In a wide-ranging survey on the perception of justice, Paul Robinson, Robert Kurzba, and Owen Jones (2007) have clearly and persuasively shown that individuals are genetically programmed to develop a sense of justice from the early stages of their lives. This development may be defined as "core justice": our sense of right and wrong comes from our genes and originates in an evolutionary process that spans millennia. But there is also a second layer of moral assessments that is heavily influenced by the environment and gives substance to the notion of "consequentialist justice." In this layer, the individual understands and accepts an institutional context that has proved to be stable, diffusing social tensions and fostering desirable opportunities for interaction. Physical aggression and armed robbery are considered to be violations of core justice, for example, whereas some forms of opportunism (holding out, tax evasion, and some forms of free riding) are seen as offenses against consequentialist justice. To be fair, it is not always easy to draw the line. When consequentialist justice is consolidated through hundreds of generations, evolution is most likely to transform its principles into core justice: in these cases, successful routines cease to be instruments and become moral principles. However, some elements of core justice may be sidestepped when they are manifestly conducive to conflicts and economic decline, and over time some ethical principles may be shelved as moral anachronisms. Likewise, some institutional arrangements may no longer satisfy their original purpose or live up to expectations. If so, they lose their legitimacy and may decay, especially when their moral foundations contrast with core justice.
For our purposes, one may observe that the principles of fairness and social justice that have characterized widespread support for European-style welfare states in past decades are too recent to have become part of core justice. Because these principles are not embedded in our genetic pool, they can be revised or simply rejected relatively rapidly. Does this potential for change exist in the provision of health care?
Charity to other members of the community, especially to sick people, historically has been considered for the most part as a moral duty of the individual. Yet it has probably never been an element of core justice to be enforced at all costs. Mean behavior surely has frequently provoked moral disapproval, but until the beginning of the twentieth century it never justified the use of violence. Governments were not legitimized in forcing individuals to be charitable against their will. By contrast and consistent with the rise of the doctrine of social equality in the second part of the past century, democracy has rapidly been accepted as the most desirable political structure. Sharing the common wealth, therefore, has come to be seen as (consequentially) just because it is regarded as part and parcel of the democratic system and the social contract it is supposed to embody and express. Furthermore, compulsory sharing did not create major tensions with our sense of core justice. Easy access to health care was (and is) consistent with our sense of moral obligation, and it was made bearable by adequate rates of economic growth so that a high degree of redistribution did not reduce the disposable incomes of those who had to foot the bill. Today, however, the balance between the core and the consequentialist components of justice seems to have become more shaky. As long as we agree that government intervention in health matters is justified by consequentialist justice, state-managed health care loses at least part of its legitimacy when it becomes apparent that such intervention does not meet people's expectations. Therefore, if the conflict with the shared notion of core justice sharpens, the underlying institutional context will be perceived as obsolete and will eventually invite radical reform.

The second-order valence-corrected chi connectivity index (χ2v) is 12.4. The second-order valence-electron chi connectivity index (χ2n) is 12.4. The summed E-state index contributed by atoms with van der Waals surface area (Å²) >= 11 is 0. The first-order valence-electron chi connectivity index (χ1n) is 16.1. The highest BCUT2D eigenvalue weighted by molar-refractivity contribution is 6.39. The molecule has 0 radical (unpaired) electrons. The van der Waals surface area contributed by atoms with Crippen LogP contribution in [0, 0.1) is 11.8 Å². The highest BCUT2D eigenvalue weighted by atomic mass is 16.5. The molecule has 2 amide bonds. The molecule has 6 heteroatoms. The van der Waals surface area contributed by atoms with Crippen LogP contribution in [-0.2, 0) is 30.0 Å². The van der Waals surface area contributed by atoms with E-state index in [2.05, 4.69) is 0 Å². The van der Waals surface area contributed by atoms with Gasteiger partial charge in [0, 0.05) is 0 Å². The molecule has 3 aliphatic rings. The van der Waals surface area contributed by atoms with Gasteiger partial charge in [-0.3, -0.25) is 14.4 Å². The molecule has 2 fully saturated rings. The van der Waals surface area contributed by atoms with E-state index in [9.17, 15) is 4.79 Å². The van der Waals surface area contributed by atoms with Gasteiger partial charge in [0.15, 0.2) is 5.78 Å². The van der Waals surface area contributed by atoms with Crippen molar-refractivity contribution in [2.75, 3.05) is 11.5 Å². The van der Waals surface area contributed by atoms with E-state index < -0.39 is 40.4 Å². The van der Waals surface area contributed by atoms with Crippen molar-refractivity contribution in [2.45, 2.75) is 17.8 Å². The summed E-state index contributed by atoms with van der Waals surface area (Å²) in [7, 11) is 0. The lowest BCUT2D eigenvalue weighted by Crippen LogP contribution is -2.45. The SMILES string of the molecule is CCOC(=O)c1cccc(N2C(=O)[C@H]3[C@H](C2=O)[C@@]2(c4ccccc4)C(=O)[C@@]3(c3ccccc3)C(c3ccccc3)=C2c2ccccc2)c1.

At present, the case for consequentially just state-provided health care may be facing a crisis. True, most people would not articulate their apprehension in terms of justice and are inclined to frame it in terms of financial stringency. Yet one cannot deny that the debate about institutional inadequacy is already under way. The value of democracy as an effective device to avoid violence by the autocrat is not disputed, but it is also increasingly apparent that the substitute for democracy - violence (or the threat thereof) made legal by majority consensus - is not always regarded as just in the core sense. Disenchantment and unease follow: people realize that income redistribution is not equivalent to wealth sharing and that rent seeking satisfies the requirements of neither consequentialist justice nor core justice. The more the health-care system is perceived as a playground for rent-seeking activities and the higher its cost in a stagnant economic environment, the more clearly its social(ist) components appear unjust. Should this upshot come fully to pass, looking for alternatives would no longer be understood as a betrayal of an alleged social contract, but rather as the search for new ways of conceiving of legitimate social arrangements and of reducing the gap between the moral relativism prompted by expethency and our core sense of justice. To be sure, health remains a special area in the assessment of one's moral obligations toward the other members of society, but the justification for a socialist solution definitely loses the appeal it had in the beginning. In sum, social concerns about human flourishing may be about to backfire. Rather than enhancing spiritual alertness and individual flourishing, social concerns for flourishing have generated rent-seeking structures, multiplied transaction costs, and, more important, created tensions with our (sleeping) sense of core justice.